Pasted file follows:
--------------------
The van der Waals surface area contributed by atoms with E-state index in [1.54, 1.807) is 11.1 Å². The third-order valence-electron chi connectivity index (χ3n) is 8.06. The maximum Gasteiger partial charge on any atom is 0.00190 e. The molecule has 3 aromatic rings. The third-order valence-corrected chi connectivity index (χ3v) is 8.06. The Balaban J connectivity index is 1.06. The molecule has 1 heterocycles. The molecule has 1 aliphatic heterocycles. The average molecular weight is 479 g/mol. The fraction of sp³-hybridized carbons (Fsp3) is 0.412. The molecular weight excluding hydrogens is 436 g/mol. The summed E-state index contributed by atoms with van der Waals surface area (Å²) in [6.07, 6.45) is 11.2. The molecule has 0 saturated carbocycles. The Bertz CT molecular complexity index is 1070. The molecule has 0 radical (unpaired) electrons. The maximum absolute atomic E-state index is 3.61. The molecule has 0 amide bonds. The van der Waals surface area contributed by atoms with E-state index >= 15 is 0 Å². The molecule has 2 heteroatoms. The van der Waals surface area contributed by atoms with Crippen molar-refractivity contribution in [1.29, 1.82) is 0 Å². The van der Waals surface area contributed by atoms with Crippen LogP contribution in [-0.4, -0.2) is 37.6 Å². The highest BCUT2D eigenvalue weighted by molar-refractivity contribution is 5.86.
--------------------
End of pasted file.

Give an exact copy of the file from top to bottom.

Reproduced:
The van der Waals surface area contributed by atoms with E-state index in [1.54, 1.807) is 11.1 Å². The third-order valence-electron chi connectivity index (χ3n) is 8.06. The maximum Gasteiger partial charge on any atom is 0.00190 e. The molecule has 3 aromatic rings. The third-order valence-corrected chi connectivity index (χ3v) is 8.06. The Balaban J connectivity index is 1.06. The molecule has 1 heterocycles. The molecule has 1 aliphatic heterocycles. The average molecular weight is 479 g/mol. The fraction of sp³-hybridized carbons (Fsp3) is 0.412. The molecular weight excluding hydrogens is 436 g/mol. The summed E-state index contributed by atoms with van der Waals surface area (Å²) in [6.07, 6.45) is 11.2. The molecule has 0 saturated carbocycles. The Bertz CT molecular complexity index is 1070. The molecule has 0 radical (unpaired) electrons. The maximum absolute atomic E-state index is 3.61. The molecule has 0 amide bonds. The van der Waals surface area contributed by atoms with E-state index >= 15 is 0 Å². The molecule has 2 heteroatoms. The van der Waals surface area contributed by atoms with Crippen molar-refractivity contribution in [1.29, 1.82) is 0 Å². The van der Waals surface area contributed by atoms with Crippen LogP contribution in [-0.4, -0.2) is 37.6 Å². The highest BCUT2D eigenvalue weighted by molar-refractivity contribution is 5.86.